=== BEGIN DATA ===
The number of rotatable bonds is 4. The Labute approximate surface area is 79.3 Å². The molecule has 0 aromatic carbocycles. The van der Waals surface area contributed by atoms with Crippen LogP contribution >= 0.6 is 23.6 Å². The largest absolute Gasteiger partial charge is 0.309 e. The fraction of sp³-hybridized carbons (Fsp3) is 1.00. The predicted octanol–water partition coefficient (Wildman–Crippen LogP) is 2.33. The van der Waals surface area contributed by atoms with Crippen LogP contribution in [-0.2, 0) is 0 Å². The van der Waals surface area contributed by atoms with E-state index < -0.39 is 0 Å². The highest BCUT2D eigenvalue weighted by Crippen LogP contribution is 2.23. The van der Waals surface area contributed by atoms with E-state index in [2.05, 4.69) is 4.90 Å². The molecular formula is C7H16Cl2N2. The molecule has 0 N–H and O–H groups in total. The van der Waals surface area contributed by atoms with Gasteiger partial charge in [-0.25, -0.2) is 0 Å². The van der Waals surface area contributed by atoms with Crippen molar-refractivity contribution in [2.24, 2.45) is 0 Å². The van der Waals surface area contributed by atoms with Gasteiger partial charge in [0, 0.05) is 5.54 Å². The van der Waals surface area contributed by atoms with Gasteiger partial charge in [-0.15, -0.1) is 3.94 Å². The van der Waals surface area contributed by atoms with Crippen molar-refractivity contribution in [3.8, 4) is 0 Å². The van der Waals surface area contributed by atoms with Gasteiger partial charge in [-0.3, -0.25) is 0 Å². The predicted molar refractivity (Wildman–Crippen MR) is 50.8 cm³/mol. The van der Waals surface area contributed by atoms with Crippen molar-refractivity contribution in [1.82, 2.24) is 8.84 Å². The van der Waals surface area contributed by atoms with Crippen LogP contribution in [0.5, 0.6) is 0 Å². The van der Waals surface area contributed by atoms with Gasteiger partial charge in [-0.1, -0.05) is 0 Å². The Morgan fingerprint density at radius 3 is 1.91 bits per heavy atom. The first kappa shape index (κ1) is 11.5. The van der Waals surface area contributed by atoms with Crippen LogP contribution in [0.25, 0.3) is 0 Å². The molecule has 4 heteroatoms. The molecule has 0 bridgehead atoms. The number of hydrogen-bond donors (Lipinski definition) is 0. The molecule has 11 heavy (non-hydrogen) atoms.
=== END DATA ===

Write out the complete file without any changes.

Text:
The number of rotatable bonds is 4. The Labute approximate surface area is 79.3 Å². The molecule has 0 aromatic carbocycles. The van der Waals surface area contributed by atoms with Crippen LogP contribution >= 0.6 is 23.6 Å². The largest absolute Gasteiger partial charge is 0.309 e. The fraction of sp³-hybridized carbons (Fsp3) is 1.00. The predicted octanol–water partition coefficient (Wildman–Crippen LogP) is 2.33. The van der Waals surface area contributed by atoms with Crippen LogP contribution in [-0.2, 0) is 0 Å². The van der Waals surface area contributed by atoms with E-state index < -0.39 is 0 Å². The highest BCUT2D eigenvalue weighted by Crippen LogP contribution is 2.23. The van der Waals surface area contributed by atoms with E-state index in [2.05, 4.69) is 4.90 Å². The molecular formula is C7H16Cl2N2. The molecule has 0 N–H and O–H groups in total. The van der Waals surface area contributed by atoms with Gasteiger partial charge in [-0.25, -0.2) is 0 Å². The van der Waals surface area contributed by atoms with Crippen molar-refractivity contribution in [2.24, 2.45) is 0 Å². The van der Waals surface area contributed by atoms with Gasteiger partial charge in [0, 0.05) is 5.54 Å². The van der Waals surface area contributed by atoms with Gasteiger partial charge in [-0.15, -0.1) is 3.94 Å². The van der Waals surface area contributed by atoms with Crippen molar-refractivity contribution in [3.8, 4) is 0 Å². The van der Waals surface area contributed by atoms with Gasteiger partial charge in [-0.3, -0.25) is 0 Å². The predicted molar refractivity (Wildman–Crippen MR) is 50.8 cm³/mol. The van der Waals surface area contributed by atoms with Crippen molar-refractivity contribution in [1.82, 2.24) is 8.84 Å². The van der Waals surface area contributed by atoms with Crippen LogP contribution in [0.5, 0.6) is 0 Å². The van der Waals surface area contributed by atoms with Gasteiger partial charge in [-0.1, -0.05) is 0 Å². The Morgan fingerprint density at radius 3 is 1.91 bits per heavy atom. The first kappa shape index (κ1) is 11.5. The van der Waals surface area contributed by atoms with Crippen LogP contribution in [0.25, 0.3) is 0 Å². The molecule has 4 heteroatoms. The molecule has 0 bridgehead atoms. The number of hydrogen-bond donors (Lipinski definition) is 0. The molecule has 11 heavy (non-hydrogen) atoms.